Controversial plans to demolish the iconic 20th Century Fox building in London’s Soho Square have been revised but are still proposed to go ahead.
Twentieth Century House had stood as the UK headquarters of the US studio since it was built in 1936-7 but most staff have relocated following the Walt Disney Company’s $71.3bn takeover of Fox’s entertainment assets.
A planning application to demolish the building was submitted to the City of Westminster Council last year, which revealed proposals to construct a new building on the site, including retail and restaurant units as well as office space.
But the application, from owner Royal London Asset Management – a UK fund management company that is developing several properties across Soho – was greeted with outcry and a campaign to save the building was mounted by community organisation The Soho Society.
Royal London, from which Disney rent the building, has since revised the plans to retain part of the brick facade but still plans to move forward with the demolition and redevelopment. More than 50 comments of objection have been lodged with the council, which has set a deadline of June 2 (Tuesday) to file concerns on their website.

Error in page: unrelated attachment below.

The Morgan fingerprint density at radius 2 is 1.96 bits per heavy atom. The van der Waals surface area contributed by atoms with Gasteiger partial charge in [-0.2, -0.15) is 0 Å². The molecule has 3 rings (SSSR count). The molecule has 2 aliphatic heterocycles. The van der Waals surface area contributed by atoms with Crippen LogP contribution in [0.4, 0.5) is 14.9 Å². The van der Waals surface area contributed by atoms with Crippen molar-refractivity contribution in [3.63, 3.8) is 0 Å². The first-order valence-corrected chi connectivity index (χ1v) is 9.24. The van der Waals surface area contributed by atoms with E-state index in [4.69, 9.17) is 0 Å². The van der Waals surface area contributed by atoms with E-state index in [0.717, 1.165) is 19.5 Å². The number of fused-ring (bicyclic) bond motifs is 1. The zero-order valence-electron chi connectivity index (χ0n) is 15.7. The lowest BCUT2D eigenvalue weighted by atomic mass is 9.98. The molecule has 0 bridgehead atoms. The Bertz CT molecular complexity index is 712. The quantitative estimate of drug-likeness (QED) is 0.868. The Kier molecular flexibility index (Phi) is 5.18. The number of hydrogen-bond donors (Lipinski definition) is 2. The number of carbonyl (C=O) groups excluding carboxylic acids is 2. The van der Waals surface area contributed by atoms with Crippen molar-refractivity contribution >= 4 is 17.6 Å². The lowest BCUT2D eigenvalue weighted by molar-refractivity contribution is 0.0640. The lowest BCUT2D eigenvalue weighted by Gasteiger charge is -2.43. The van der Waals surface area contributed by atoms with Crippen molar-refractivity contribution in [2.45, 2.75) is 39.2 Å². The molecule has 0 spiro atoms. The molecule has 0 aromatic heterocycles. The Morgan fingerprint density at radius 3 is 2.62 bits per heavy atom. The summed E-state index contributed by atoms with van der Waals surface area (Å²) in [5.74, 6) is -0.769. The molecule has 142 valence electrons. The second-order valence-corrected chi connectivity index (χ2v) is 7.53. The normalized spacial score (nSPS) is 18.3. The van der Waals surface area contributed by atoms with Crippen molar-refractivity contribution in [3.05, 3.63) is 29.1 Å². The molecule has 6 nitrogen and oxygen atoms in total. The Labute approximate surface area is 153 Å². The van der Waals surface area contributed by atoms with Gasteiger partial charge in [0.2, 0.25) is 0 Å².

A Disney spokesperson confirmed staff have been relocated to other Disney offices, including the studio’s European headquarters in Hammersmith and told Screen that the iconic 20th Century Fox neon sign, which has long sat on top of the building, will be preserved in the Disney archives.
The Soho Society have argued the property is an unlisted building of merit in a conservation area so it should be retained unless the new building is an improvement and claim the proposals do not enhance the existing structure.
Tim Lord, chair of the Soho Society, said: “This 1930’s building has deep associations with the film industry and Soho’s heritage and sits well in one of London’s oldest squares which contains 16 listed buildings including Soho’s only Grade 1 building, the House of St Barnabas.
“Demolition would involve at least two years of disruption and significant environmental costs. The new building is not an improvement. We have asked the freeholder Royal London to refurbish this high-quality building - as other buildings have done in the square very successfully. Soho Square is a significant heritage asset for Soho and London and should be preserved.”
The organisation previously called on Disney to replace the historical lettering on the building’s portico, which said “Twentieth Century Fox Film Co Ltd.” and was removed in April. No action has yet been taken.